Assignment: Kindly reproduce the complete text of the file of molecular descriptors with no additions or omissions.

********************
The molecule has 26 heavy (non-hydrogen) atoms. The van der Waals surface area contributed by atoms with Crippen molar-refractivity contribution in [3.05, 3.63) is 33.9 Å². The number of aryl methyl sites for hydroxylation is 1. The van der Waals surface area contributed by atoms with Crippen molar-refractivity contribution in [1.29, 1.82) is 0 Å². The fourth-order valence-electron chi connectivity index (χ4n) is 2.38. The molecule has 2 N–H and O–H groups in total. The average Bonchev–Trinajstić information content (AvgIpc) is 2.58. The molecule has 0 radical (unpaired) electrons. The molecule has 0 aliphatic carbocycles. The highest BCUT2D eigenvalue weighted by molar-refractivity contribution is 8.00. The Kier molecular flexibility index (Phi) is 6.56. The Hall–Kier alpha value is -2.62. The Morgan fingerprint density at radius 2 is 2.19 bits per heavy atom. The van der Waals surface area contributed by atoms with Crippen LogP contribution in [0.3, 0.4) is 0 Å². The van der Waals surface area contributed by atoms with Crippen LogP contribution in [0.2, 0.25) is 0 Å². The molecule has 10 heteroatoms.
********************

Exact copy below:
The molecule has 26 heavy (non-hydrogen) atoms. The van der Waals surface area contributed by atoms with Crippen molar-refractivity contribution in [3.05, 3.63) is 33.9 Å². The number of aryl methyl sites for hydroxylation is 1. The van der Waals surface area contributed by atoms with Crippen molar-refractivity contribution in [1.29, 1.82) is 0 Å². The fourth-order valence-electron chi connectivity index (χ4n) is 2.38. The molecule has 2 N–H and O–H groups in total. The average Bonchev–Trinajstić information content (AvgIpc) is 2.58. The molecule has 0 radical (unpaired) electrons. The molecule has 0 aliphatic carbocycles. The highest BCUT2D eigenvalue weighted by molar-refractivity contribution is 8.00. The Kier molecular flexibility index (Phi) is 6.56. The Hall–Kier alpha value is -2.62. The Morgan fingerprint density at radius 2 is 2.19 bits per heavy atom. The van der Waals surface area contributed by atoms with Crippen LogP contribution in [0.3, 0.4) is 0 Å². The van der Waals surface area contributed by atoms with Crippen LogP contribution in [0.2, 0.25) is 0 Å². The molecule has 10 heteroatoms.